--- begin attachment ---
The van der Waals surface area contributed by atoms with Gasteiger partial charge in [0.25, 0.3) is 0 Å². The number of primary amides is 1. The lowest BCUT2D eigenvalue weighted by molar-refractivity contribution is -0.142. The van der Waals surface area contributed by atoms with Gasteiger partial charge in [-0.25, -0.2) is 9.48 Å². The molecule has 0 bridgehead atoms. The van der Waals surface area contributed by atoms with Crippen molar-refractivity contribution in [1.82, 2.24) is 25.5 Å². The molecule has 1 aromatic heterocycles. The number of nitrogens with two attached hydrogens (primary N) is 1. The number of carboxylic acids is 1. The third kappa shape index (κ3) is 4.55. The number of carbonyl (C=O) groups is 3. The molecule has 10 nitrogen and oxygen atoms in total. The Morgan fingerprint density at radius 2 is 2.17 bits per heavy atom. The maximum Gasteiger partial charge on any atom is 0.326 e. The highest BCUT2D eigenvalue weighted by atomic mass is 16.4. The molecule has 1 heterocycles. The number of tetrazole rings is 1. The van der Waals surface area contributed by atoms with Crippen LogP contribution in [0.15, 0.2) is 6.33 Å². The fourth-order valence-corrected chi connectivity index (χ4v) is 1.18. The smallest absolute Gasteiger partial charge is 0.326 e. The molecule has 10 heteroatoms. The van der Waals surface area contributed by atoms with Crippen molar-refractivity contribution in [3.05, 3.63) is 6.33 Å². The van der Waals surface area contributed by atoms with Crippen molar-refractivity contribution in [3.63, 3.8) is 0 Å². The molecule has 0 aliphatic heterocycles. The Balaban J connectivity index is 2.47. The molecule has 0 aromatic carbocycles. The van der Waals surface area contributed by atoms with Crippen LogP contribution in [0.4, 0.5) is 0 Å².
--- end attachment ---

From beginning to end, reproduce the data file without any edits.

The van der Waals surface area contributed by atoms with Gasteiger partial charge in [0.25, 0.3) is 0 Å². The number of primary amides is 1. The lowest BCUT2D eigenvalue weighted by molar-refractivity contribution is -0.142. The van der Waals surface area contributed by atoms with Gasteiger partial charge in [-0.25, -0.2) is 9.48 Å². The molecule has 0 bridgehead atoms. The van der Waals surface area contributed by atoms with Crippen molar-refractivity contribution in [1.82, 2.24) is 25.5 Å². The molecule has 1 aromatic heterocycles. The number of nitrogens with two attached hydrogens (primary N) is 1. The number of carboxylic acids is 1. The third kappa shape index (κ3) is 4.55. The number of carbonyl (C=O) groups is 3. The molecule has 10 nitrogen and oxygen atoms in total. The Morgan fingerprint density at radius 2 is 2.17 bits per heavy atom. The maximum Gasteiger partial charge on any atom is 0.326 e. The highest BCUT2D eigenvalue weighted by atomic mass is 16.4. The molecule has 1 heterocycles. The number of tetrazole rings is 1. The van der Waals surface area contributed by atoms with Crippen LogP contribution in [0.15, 0.2) is 6.33 Å². The fourth-order valence-corrected chi connectivity index (χ4v) is 1.18. The smallest absolute Gasteiger partial charge is 0.326 e. The molecule has 10 heteroatoms. The van der Waals surface area contributed by atoms with Crippen molar-refractivity contribution in [3.05, 3.63) is 6.33 Å². The van der Waals surface area contributed by atoms with Crippen molar-refractivity contribution in [3.63, 3.8) is 0 Å². The molecule has 0 aliphatic heterocycles. The Balaban J connectivity index is 2.47. The molecule has 0 aromatic carbocycles. The van der Waals surface area contributed by atoms with Crippen LogP contribution in [0.4, 0.5) is 0 Å².